There are well-known cuts of beef that even a vegetarian could identify – rump, rib, sirloin, T-bone, eye fillet, the list goes on.

But have you heard of the Delmonico?

The origin of the Delmonico relates to New York dining institution Delmonico’s, which opened in 1837 and is still around today.

But despite being around for over 150 years, the Delmonico means different things depending on who you talk to.

Chefs, butchers and beef gurus often disagree about which cut it is, where it is located on a cow and even what it is called.

Known in some circles as mock tender, chuck fillet or a beauty steak, the Delmonico is lesser known than many of its more popular cut counterparts. Unlike more commonly used cuts, the name Delmonico doesn’t reference the cut’s position on the cow, making it even trickier to identify.

Simon Street, Executive Chef of The Boatshed at the Regatta knows the Delmonico well and reckons that when cooked properly, it’s the best cut of beef around.

Simon identifies the Delmonico as part of the chuck, around the neck and shoulders of a cow.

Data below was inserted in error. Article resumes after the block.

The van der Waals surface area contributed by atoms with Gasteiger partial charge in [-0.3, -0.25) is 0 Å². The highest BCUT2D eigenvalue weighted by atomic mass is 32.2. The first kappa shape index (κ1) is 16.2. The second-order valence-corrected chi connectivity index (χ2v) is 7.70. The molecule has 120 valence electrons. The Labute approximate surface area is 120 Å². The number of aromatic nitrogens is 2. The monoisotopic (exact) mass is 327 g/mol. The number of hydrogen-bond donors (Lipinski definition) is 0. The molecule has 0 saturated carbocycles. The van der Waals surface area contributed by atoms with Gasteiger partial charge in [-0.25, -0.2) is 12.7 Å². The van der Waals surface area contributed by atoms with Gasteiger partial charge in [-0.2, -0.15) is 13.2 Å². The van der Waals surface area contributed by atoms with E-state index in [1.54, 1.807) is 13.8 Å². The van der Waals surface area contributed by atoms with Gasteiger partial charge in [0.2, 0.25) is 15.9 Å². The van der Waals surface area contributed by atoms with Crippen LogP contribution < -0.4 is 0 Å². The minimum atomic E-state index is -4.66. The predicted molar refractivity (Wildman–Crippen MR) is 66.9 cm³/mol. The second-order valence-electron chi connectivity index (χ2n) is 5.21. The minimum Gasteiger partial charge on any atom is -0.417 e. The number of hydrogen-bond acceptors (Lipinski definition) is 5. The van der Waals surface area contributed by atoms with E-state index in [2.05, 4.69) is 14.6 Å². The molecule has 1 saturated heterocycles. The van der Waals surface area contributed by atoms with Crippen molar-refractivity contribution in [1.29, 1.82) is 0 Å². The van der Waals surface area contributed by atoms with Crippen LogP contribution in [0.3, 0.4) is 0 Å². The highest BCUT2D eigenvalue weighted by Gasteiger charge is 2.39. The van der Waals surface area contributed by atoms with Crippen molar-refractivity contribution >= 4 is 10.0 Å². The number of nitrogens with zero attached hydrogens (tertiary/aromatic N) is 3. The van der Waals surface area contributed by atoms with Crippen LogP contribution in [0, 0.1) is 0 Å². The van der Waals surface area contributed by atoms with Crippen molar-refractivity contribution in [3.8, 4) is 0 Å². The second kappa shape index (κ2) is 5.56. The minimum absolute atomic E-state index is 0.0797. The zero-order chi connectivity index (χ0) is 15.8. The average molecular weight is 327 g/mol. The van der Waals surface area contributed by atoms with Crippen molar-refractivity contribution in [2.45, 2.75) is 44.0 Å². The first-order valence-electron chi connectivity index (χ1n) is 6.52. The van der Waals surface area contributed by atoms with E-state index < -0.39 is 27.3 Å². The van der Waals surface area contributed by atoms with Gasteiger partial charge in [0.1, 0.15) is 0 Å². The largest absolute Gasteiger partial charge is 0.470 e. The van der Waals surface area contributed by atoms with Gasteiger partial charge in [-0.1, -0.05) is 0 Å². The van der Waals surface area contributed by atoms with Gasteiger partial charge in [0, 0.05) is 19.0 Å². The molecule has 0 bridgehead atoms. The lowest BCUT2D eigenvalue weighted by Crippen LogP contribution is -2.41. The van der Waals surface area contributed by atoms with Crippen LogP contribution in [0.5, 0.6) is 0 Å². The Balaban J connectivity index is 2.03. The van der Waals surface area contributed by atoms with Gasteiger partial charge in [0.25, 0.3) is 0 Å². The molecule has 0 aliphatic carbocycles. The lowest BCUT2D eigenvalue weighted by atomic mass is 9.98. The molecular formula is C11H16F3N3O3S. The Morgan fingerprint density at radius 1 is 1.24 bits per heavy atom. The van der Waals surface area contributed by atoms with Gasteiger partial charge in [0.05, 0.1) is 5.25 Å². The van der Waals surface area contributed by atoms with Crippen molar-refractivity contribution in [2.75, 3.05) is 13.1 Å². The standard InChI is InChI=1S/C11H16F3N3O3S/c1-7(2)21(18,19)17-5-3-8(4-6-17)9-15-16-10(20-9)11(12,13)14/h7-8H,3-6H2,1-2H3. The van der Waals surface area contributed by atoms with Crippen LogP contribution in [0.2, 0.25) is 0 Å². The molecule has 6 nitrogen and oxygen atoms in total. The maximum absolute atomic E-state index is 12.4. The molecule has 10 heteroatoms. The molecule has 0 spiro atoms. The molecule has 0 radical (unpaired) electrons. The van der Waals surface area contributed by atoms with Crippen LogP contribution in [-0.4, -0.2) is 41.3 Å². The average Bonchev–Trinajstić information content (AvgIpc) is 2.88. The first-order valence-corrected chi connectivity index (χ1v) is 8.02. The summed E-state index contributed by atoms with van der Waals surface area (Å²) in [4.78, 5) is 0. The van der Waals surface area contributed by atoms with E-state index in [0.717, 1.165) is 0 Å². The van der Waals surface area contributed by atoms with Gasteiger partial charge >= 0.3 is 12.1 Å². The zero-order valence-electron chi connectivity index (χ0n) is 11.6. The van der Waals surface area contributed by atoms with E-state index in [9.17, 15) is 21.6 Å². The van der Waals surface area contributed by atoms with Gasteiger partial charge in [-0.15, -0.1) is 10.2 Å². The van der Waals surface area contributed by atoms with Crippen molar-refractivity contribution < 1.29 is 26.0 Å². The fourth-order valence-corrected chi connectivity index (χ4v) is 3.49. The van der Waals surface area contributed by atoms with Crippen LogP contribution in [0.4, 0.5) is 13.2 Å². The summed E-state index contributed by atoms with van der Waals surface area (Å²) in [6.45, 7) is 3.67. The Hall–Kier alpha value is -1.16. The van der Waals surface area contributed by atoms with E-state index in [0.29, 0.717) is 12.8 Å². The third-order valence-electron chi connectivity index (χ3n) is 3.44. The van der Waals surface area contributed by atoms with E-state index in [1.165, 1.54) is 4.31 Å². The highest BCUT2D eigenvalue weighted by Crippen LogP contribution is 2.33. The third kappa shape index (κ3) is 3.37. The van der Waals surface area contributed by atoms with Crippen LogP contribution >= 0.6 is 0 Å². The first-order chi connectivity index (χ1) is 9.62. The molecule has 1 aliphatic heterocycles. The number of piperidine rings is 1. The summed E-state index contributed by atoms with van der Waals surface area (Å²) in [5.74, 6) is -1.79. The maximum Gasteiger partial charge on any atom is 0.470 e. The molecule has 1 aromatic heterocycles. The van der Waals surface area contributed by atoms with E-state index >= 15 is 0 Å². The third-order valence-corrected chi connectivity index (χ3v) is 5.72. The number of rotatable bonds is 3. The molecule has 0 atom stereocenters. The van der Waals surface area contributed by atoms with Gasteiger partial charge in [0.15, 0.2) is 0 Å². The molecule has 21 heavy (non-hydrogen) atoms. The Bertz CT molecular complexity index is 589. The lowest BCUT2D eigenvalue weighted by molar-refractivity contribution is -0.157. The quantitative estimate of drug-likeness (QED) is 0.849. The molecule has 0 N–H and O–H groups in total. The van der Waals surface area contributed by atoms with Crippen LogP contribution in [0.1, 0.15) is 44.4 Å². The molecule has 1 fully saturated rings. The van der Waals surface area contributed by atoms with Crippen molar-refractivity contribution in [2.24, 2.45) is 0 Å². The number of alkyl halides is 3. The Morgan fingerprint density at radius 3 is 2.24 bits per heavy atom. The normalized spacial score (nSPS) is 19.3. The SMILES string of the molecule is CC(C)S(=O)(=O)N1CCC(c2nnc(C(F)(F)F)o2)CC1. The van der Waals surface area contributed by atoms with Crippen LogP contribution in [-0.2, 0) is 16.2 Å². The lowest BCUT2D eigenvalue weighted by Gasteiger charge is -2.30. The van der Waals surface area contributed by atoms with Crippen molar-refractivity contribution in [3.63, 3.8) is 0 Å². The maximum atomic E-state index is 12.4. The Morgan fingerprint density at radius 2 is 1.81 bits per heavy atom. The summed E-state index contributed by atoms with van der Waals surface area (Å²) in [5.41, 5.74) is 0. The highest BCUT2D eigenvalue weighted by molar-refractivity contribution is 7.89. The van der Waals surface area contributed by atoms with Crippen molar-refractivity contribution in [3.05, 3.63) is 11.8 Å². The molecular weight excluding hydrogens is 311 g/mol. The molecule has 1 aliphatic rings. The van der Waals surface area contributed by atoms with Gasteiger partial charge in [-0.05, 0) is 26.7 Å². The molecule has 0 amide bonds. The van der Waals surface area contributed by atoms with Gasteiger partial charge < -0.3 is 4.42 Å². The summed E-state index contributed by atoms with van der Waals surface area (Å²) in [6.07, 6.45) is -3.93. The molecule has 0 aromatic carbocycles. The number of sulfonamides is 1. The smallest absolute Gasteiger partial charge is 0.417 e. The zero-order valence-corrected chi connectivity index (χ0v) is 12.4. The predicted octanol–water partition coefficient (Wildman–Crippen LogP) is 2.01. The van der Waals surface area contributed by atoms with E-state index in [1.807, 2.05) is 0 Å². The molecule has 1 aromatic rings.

“There are two distinctive muscles in the chuck, the Delmonico and the Denver. The Delmonico is a continuation of the cube roll,” he says.

Simon uses the Delmonico regularly and says it eats better than eye fillet. It’s also a third of the price, although not commonly available from the butcher.

Simon and his team have been experimenting with cooking the cut in a variety of ways and using it in different dishes. He says the best way of cooking it is sous vide, resulting in a perfectly tender steak.

“For me the Delmonico is the perfect cut,” he says. “It ticks all the boxes. Its flavoursome, tender, doesn’t compromise on quality and is cost effective to buy.”


Read next: Simon Street’s sous vide delmonico with roast vegetables and homemade jus